I recently wrote about United’s new ad campaign, which represents a tapestry of instruments from around the world weaving together Rhapsody in Blue. But keen observers have fairly questioned whether United knows the difference between China and Japan.
As you watch the video, notice the man playing the trombone while walking down a bamboo-lined path as text on the screen flashes Chicago and then Shanghai:
China is certainly home to a lot of bamboo. But not this particular bamboo, an iconic path and popular tourist destinations in Kyoto, Japan called Arashiyama Bamboo Grove.
China and Japan have had a strained relationship in the past, making the (likely) confusion particularly unfortunate.
For reasons I cannot explain, United is digging into its insistence that this was filmed in Shanghai. On Twitter, it cited “marketing” as the authoritative source.
Hi Will, we just wanted to let you know that we've followed up with Marketing, and have confirmed that the bamboo forest pictured on our recent ad is indeed in Shanghai. Thanks again for reaching out yesterday. ^EM
— United Airlines (@united) November 5, 2018
But it wasn’t. I’m sorry, it simply wasn’t. While the Bamboo Forests of Anji (outside of Shanghai) look similar, this path looks strikingly familiar to Kyoto.
United reached out to me to clarify the situation:
Just wanted to let you know that the bamboo forest in this shoot is fictional, but was inspired by various bamboo forests in and around Shanghai. It is not meant to represent one specific forest, but be representative of the various bamboo forests travelers will find in Shanghai.
The mystery is solved. It’s just a set…
Offensive? I’m not sure that is the right word. But imagine pointing out the beautiful Taj Mahal…is in Pakistan. Somehow this classic United ad from the 1980’s comes to mind:
But the mystery is now solved. It’s just a set.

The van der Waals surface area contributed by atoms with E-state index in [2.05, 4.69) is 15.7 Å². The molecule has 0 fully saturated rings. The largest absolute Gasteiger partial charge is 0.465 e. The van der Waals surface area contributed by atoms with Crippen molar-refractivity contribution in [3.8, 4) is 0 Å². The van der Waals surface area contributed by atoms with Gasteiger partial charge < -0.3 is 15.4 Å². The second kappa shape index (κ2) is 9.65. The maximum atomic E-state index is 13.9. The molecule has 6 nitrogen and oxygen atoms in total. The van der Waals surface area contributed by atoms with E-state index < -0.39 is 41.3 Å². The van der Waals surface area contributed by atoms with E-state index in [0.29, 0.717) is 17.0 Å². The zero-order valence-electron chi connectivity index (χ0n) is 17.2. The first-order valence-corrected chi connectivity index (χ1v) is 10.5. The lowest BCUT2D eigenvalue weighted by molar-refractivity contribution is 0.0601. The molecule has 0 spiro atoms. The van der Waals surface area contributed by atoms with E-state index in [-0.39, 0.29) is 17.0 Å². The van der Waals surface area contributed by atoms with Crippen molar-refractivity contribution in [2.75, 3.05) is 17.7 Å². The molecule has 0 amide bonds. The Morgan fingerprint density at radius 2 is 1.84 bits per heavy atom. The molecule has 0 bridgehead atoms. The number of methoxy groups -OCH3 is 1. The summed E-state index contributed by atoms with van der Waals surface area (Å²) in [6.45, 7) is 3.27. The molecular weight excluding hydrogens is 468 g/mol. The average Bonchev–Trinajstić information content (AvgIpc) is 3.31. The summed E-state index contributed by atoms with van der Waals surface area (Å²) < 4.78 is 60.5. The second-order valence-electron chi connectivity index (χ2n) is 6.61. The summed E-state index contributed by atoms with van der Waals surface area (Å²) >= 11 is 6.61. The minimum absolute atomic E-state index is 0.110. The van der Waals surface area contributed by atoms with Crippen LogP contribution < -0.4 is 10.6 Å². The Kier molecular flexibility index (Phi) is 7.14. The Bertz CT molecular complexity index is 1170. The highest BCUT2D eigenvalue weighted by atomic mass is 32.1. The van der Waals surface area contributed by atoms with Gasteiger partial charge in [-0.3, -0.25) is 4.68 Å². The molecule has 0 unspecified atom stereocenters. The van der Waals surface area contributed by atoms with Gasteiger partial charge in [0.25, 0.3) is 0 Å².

> Read More: United Airlines Launches Impressive New Ad Campaign
I was just in Kyoto and double checked with my pictures from Arashiyama and although very similar, it’s not it. Still not sure if it’s Shanghai –
I don’t know about all this bamboo stuff, but I loved seeing that fabulous 747 and hearing Gene Hackman’s voice again.
Just like the Chinese to steal beautiful scenery and make their own cheaper, poor quality copy. It’s the Chinese way.
Just like Americans with food? I’d imagine Chinese ppl laughing at General Tso’s Chicken and Italians at American pizza and pastas the same way
I agree with Antonio.
Was in Arashiyama last month. My photos don’t match exactly what you show here though very similar. Especially the railing. Might be a different path I didn’t take.
However, when you google “China Bamboo Grove”, it’s plenty of Arashiyama photos. Couldn’t find anything in China similar to this
This is *definitely* Kyoto. Maybe people commenting above are confused because United messed with the color a bit, but this is definitely, absolutely, without-a-doubt Kyoto.
Not sure why United didn’t just admit they goofed.
Plenty of “bamboo garden” in shanghai that will look similarly enough. Marketing is marketing, doesn’t have to adhere 100% to the truth. Doesn’t Hollywood use Chinese actor in Geisha movie? what is wrong with using Kyoto photo to show something that is similar enough in Shanghai? And what about “strained relationship” between Japan and China? haven’t you gotten the memo? Japan and China are once again best buddies now, in the era of Trump.
Chinese housing developments are famous for copying themes and landmarks from other nations (think English Village, Palace of Versailles, etc.). Totally conceivable there is a very similar ‘Arashiyama’ in China.
“Just wanted to let you know that the bamboo forest in this shoot is fictional, but was inspired by various bamboo forests in and around Shanghai. It is not meant to represent one specific forest, but be representative of the various bamboo forests travelers will find in Shanghai.”
LMAO! No, United, it was “inspired” by the bamboo forest in Kyoto! Give me a break…
Yeah, watching this video, I did not mistake the bamboo forest depiction to be that of Kyoto’s Arashiyama bamboo grove. I was just there. The bamboo itself was too bright in colour, the path appeared narrower, and the natural “railing” appeared much lower in the video than the real thing in Kyoto. Whether it’s an accurate depiction of one or several forests in Shanghai, I don’t know since I have not been there yet. All I know is that I did not mistake it for Arashiyama.
WHO TF IS THE MAN? I AM ON A WILD GOOSE CHASE AND AM IN NEED OF ANSWERS. HE IS AN AMAZING TROMBONIST. THANK YOU FOR YOUR HELP.